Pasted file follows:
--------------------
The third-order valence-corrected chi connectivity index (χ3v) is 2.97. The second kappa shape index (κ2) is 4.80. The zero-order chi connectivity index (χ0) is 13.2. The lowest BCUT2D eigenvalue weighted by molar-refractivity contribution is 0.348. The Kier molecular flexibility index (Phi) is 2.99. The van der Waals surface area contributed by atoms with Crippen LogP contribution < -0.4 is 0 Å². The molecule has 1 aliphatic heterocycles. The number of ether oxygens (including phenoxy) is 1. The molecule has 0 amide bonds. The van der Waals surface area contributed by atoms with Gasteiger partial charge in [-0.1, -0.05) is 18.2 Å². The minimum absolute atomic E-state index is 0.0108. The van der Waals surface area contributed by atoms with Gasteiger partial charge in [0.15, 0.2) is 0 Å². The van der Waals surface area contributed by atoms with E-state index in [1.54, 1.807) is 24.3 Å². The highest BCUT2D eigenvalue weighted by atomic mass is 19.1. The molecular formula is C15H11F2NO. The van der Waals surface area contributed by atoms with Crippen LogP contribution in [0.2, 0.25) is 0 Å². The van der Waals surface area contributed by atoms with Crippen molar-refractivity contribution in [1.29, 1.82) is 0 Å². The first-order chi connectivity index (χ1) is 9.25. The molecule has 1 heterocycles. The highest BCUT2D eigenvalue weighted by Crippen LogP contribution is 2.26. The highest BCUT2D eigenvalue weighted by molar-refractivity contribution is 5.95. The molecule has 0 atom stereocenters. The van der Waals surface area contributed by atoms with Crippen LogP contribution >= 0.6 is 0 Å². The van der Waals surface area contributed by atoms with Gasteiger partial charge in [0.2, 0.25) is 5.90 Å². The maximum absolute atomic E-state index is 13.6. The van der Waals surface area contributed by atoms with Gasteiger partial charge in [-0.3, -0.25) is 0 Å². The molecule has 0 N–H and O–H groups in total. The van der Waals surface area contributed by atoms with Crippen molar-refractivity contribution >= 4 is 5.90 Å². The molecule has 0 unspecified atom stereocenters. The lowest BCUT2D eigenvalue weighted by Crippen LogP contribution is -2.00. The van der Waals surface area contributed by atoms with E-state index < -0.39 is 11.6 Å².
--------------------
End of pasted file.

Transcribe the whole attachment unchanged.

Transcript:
The third-order valence-corrected chi connectivity index (χ3v) is 2.97. The second kappa shape index (κ2) is 4.80. The zero-order chi connectivity index (χ0) is 13.2. The lowest BCUT2D eigenvalue weighted by molar-refractivity contribution is 0.348. The Kier molecular flexibility index (Phi) is 2.99. The van der Waals surface area contributed by atoms with Crippen LogP contribution < -0.4 is 0 Å². The molecule has 1 aliphatic heterocycles. The number of ether oxygens (including phenoxy) is 1. The molecule has 0 amide bonds. The van der Waals surface area contributed by atoms with Gasteiger partial charge in [-0.1, -0.05) is 18.2 Å². The minimum absolute atomic E-state index is 0.0108. The van der Waals surface area contributed by atoms with Gasteiger partial charge in [0.15, 0.2) is 0 Å². The van der Waals surface area contributed by atoms with E-state index in [1.54, 1.807) is 24.3 Å². The highest BCUT2D eigenvalue weighted by atomic mass is 19.1. The molecular formula is C15H11F2NO. The van der Waals surface area contributed by atoms with Crippen LogP contribution in [0.2, 0.25) is 0 Å². The van der Waals surface area contributed by atoms with Crippen molar-refractivity contribution in [1.29, 1.82) is 0 Å². The first-order chi connectivity index (χ1) is 9.25. The molecule has 1 heterocycles. The highest BCUT2D eigenvalue weighted by Crippen LogP contribution is 2.26. The highest BCUT2D eigenvalue weighted by molar-refractivity contribution is 5.95. The molecule has 0 atom stereocenters. The van der Waals surface area contributed by atoms with Crippen LogP contribution >= 0.6 is 0 Å². The van der Waals surface area contributed by atoms with Gasteiger partial charge in [0.2, 0.25) is 5.90 Å². The maximum absolute atomic E-state index is 13.6. The van der Waals surface area contributed by atoms with Gasteiger partial charge in [-0.3, -0.25) is 0 Å². The molecule has 0 N–H and O–H groups in total. The van der Waals surface area contributed by atoms with Crippen molar-refractivity contribution >= 4 is 5.90 Å². The molecule has 0 unspecified atom stereocenters. The lowest BCUT2D eigenvalue weighted by Crippen LogP contribution is -2.00. The van der Waals surface area contributed by atoms with E-state index < -0.39 is 11.6 Å².